Obviously, Congress must strip the lower courts of any power to adjudicate immigration cases. Absent such a move, they should at least pass Dave Brat’s bill (H.R. 4927), which would end the ability of the courts to apply their rulings outside their case or geographical jurisdiction. But there is one more important option for Congress to consider.
Because the Supreme Court takes up relatively few cases and because the Left shop litigation on political issues to circuits in which they will likely prevail, these hot-button cases rarely suffer a circuit split, and as such, the Supreme Court is slow to take up the case, if ever. This allows jurisprudential momentum to build for some of the most radical ideas that are completely divorced from our Constitution. Even the liberals on the Supreme Court are more reluctant to issue radical opinions built upon completely new ideas without first building the legal and political momentum. Which is why they use the lower courts as their forward guard to build that momentum. Then, once it finally gets to the Supreme Court, the justices either ignore the appeal or the opinion becomes legitimate enough that they can entertain the argument and even partially rein in the lower court ruling, appearing judicious and restrained, while ultimately accepting part of the premise. This is how the courts always move inexorably to the Left and away from the Constitution.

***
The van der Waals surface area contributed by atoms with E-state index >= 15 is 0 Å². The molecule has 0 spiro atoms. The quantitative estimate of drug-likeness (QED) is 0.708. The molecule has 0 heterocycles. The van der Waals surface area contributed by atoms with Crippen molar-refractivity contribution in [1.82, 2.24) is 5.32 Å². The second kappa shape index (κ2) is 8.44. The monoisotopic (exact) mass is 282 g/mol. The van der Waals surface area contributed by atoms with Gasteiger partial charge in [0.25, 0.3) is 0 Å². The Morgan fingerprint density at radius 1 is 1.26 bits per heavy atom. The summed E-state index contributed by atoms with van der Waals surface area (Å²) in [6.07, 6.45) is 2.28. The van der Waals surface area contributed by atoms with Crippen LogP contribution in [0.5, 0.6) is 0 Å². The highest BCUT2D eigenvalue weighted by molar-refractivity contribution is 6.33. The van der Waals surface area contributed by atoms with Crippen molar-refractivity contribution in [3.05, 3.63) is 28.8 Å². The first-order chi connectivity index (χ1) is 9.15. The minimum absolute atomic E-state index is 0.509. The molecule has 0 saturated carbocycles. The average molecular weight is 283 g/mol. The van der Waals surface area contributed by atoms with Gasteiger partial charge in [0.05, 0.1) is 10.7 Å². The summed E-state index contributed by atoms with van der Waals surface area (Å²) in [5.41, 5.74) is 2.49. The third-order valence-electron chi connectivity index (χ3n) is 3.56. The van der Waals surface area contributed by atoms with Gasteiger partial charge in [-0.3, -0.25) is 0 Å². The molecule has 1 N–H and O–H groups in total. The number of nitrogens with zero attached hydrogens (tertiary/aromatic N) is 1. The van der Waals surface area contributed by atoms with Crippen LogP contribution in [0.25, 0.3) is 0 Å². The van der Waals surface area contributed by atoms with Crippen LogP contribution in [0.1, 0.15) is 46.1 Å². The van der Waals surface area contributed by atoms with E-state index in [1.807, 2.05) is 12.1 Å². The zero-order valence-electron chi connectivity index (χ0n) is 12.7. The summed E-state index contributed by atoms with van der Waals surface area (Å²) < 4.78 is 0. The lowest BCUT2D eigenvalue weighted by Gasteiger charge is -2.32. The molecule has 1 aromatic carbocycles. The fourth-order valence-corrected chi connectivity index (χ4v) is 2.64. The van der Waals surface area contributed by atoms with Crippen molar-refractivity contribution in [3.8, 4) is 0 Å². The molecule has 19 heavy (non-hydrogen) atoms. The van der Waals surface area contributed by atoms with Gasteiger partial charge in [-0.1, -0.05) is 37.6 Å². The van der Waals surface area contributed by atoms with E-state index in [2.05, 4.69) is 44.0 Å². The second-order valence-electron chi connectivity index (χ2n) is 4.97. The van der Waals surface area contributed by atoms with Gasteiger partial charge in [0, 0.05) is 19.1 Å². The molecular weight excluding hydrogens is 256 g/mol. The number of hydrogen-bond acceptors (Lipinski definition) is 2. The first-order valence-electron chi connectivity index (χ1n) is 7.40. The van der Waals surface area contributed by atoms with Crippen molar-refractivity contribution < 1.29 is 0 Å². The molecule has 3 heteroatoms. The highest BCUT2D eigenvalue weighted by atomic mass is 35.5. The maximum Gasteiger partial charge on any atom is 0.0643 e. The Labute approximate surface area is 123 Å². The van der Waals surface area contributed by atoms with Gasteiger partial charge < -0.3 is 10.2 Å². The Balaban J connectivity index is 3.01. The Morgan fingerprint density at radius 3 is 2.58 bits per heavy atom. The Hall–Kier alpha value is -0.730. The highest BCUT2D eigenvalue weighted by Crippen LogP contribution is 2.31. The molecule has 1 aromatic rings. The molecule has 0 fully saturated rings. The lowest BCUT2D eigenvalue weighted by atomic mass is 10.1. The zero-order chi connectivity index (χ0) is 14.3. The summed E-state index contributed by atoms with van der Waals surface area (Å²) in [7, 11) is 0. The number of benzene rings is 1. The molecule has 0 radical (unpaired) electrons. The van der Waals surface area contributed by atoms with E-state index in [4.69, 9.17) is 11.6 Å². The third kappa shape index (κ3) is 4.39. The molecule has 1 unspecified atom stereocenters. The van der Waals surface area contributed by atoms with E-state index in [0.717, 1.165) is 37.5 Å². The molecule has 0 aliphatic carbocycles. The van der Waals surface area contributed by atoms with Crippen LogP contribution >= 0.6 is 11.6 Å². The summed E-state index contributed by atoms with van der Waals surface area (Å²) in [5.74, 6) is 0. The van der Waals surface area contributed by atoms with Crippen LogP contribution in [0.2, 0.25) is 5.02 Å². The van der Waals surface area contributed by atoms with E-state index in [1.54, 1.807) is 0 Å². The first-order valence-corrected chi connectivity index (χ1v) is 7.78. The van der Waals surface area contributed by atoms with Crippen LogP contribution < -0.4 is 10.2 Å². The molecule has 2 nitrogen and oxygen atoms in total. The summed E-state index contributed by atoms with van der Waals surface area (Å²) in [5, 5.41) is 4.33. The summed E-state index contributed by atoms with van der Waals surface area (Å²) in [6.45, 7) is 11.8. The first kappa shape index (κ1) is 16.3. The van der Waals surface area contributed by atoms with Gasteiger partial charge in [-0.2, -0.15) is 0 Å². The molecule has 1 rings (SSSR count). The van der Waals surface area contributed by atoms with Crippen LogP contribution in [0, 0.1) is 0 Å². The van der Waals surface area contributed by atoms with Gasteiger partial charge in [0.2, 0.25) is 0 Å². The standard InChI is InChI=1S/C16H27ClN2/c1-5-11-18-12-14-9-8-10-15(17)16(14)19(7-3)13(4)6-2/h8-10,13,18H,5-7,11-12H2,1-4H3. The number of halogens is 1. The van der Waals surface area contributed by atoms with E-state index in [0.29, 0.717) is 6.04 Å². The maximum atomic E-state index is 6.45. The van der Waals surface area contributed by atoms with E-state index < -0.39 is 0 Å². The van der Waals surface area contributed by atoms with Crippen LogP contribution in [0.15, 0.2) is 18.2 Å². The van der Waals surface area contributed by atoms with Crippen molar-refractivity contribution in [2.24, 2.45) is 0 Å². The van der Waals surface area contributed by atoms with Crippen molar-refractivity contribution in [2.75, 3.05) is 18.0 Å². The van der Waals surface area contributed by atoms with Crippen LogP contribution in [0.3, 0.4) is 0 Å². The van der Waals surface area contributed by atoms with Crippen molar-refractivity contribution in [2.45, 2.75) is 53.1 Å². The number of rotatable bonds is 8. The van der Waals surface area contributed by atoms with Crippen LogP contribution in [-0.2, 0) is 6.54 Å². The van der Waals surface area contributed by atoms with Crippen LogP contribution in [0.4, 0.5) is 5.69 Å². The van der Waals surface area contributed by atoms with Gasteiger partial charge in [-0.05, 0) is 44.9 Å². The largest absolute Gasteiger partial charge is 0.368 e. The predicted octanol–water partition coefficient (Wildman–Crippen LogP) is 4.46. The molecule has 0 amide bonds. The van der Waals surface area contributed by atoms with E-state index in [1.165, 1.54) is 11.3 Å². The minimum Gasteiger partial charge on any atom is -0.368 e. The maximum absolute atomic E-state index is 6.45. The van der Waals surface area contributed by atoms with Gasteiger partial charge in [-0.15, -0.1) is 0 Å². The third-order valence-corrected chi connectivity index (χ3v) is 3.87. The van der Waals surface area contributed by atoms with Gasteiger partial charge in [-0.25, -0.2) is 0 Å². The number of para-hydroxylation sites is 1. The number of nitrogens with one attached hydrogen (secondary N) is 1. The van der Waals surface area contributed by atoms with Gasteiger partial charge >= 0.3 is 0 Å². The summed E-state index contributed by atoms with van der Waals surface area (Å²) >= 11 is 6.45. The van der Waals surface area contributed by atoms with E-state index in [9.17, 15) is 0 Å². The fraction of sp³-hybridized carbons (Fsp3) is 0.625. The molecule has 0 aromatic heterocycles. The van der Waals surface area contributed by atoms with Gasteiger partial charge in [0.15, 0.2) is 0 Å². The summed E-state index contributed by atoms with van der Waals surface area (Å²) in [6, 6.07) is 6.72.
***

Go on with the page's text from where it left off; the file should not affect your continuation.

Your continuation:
My plan would force the Supreme Court to automatically take up an appeal immediately after a district or appellate court issues an opinion on a broadly consequential political issue. This will force these radical rulings to sink or swim immediately and show their magical judicial cards before they are ready. The new statute could allow SCOTUS to opt out of hearing the case and clogging up its limited resources if the Court stays the lower court ruling. This will not only restrain the Supreme Court, but place a check on the lower courts. At present, there is no stigma for a judge to be more progressive than the Supreme Court. Mandatory and immediate appeals would make judges think twice before issuing lawless opinions.
Ideally, Congress would reclaim power from both the lower courts and the Supreme Court, but if we are going to crown the Supreme Court as ruler over the other two branches, shouldn’t we at least make it supreme over its own branch?
Every aspect of the judiciary’s structure, proceedings, rules, and jurisdiction is controlled by Congress. The only thing Congress can’t do is to actually adjudicate a specific case. As Justice Thomas said in a recent case, “When Congress strips federal courts of jurisdiction, it exercises a valid legislative power no less than when it lays taxes, coins money, declares war, or invokes any other power that the Constitution grants it.”
It’s just a shame we can’t get standing in district court to sue Congress for turning over its powers to the judiciary. Evidently, there still are some things that aren’t justiciable after all.
Daniel Horowitz is a senior editor of Conservative Review. Follow him on Twitter @RMConservative.